One of the main sources of funding for mining projects is through debt transactions. The National Bank for Economic and Social Development (BNDES) has had a key role in financing major mining projects at more favourable rates. It operates in strengthening the capital structure of private companies and provides more favourable conditions for financing intended for projects that contribute to social, cultural and technological development. The BNDES teamed up with the Funding Authority for Studies and Projects (Finep) to financially support investment in projects that deal with scientific or technological development, through an initiative known as Inova Mineral. Moreover, BNDES has also been considering the creation of a fund for long-term financing of mining projects and operations, which could participate in up to 25 per cent of financing of a project. At the time of writing, it had not been determined whether BNDES would proceed with such intention and which conditions would apply.
Brazilian commercial banks also provide finance for projects, but in many cases the internal requirements make it harder for projects at the exploration stage to be funded, particularly considering the economic downturn. Banks not based in Brazil may also provide funding for mining projects and usually do so through pre-export finance mechanisms that ensure more favourable taxation.
One key aspect in financing of mining projects and operations is the security package required by banks and other financing institutions. Although it is legally possible to create a security interest over mining concessions in Brazil, in practical terms there may be hurdles in the foreclosure process, which may be seen by banks and institutions as an extra degree of risk. The Brazilian government is currently considering changes in regulations to streamline the mechanism of creating and enforcing security interest over mineral rights and, to that end, the National Mining Agency (ANM) undertook a public consultation in June and July 2020. The results of the public consultation and new proposed regulations are yet to be disclosed to the public.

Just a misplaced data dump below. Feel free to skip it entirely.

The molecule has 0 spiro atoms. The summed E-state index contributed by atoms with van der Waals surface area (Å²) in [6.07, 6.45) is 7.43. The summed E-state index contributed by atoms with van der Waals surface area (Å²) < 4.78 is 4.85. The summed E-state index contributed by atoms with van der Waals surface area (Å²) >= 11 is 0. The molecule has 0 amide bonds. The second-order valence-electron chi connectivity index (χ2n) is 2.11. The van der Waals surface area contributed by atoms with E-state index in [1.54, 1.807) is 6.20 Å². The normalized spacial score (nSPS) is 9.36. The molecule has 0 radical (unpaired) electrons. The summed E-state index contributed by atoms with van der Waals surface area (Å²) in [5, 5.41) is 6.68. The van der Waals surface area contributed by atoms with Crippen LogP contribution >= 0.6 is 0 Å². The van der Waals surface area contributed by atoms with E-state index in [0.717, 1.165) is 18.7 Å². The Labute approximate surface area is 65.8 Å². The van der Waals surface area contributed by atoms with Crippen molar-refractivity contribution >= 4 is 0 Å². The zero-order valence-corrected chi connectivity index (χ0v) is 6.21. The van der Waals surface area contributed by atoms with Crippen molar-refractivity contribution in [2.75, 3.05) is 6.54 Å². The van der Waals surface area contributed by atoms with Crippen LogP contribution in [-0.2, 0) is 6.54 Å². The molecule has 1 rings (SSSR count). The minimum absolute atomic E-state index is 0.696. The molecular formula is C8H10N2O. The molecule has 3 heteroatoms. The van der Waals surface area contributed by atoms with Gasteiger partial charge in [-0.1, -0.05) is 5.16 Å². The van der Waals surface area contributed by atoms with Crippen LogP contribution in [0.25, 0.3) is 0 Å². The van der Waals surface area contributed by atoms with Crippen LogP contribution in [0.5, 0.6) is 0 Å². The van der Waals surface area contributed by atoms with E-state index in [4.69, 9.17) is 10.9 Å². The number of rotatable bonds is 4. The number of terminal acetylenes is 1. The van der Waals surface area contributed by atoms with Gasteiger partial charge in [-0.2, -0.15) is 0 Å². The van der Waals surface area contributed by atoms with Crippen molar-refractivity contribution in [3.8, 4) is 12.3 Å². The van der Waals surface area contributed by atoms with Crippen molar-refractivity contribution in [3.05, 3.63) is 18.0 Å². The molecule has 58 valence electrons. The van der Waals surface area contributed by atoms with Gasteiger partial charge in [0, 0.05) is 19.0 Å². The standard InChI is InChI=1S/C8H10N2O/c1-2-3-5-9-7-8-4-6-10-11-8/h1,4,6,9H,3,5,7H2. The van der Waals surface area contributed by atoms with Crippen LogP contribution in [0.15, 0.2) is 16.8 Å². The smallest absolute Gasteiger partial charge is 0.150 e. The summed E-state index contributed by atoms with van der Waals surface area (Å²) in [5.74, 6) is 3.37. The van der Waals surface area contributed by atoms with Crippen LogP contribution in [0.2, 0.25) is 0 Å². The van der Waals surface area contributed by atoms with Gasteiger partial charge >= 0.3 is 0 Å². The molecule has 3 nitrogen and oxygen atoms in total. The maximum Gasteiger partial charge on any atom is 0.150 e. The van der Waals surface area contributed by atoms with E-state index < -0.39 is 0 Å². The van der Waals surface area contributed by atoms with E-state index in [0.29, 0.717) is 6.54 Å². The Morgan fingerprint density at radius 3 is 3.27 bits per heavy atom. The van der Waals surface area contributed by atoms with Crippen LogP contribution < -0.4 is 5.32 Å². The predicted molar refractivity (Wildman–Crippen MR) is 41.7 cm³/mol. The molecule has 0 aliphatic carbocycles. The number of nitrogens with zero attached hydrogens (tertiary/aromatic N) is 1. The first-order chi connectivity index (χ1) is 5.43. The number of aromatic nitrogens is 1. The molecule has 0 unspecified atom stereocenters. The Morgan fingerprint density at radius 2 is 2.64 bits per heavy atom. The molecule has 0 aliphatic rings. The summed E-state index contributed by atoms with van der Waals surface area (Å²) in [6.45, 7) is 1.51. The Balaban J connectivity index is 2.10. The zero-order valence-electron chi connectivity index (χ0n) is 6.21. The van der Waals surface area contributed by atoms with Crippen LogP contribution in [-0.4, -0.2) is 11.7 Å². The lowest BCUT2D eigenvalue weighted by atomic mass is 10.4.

ii Market overview
Investors in the mining sector are both Brazilian nationals and non-Brazilians. The number of Brazilian investors is not as high as in other sectors of the economy, but their importance should not be downplayed. Vale accounts for a relevant part of the investment in mining, and so do other mining companies, such as Nexa. In addition, private equity funds are frequently seen in the market, as are pension funds and companies in general (for instance, in the past few years, steel companies have also gone into the mining business). Unlike other markets, however, retail investors are not common in the Brazilian market.
Non-Brazilian investors are usually global funds, private equity funds, pension funds or mining companies that seek to reinvest and expand their portfolios, or companies that seek to secure the supply of raw materials for their industries.
iii Structural considerations
Given the economic downturn (which has also been influenced by the covid-19 pandemic) and the market conditions within the mining sector, alternative methods of access to funding have been developed and have become more popular.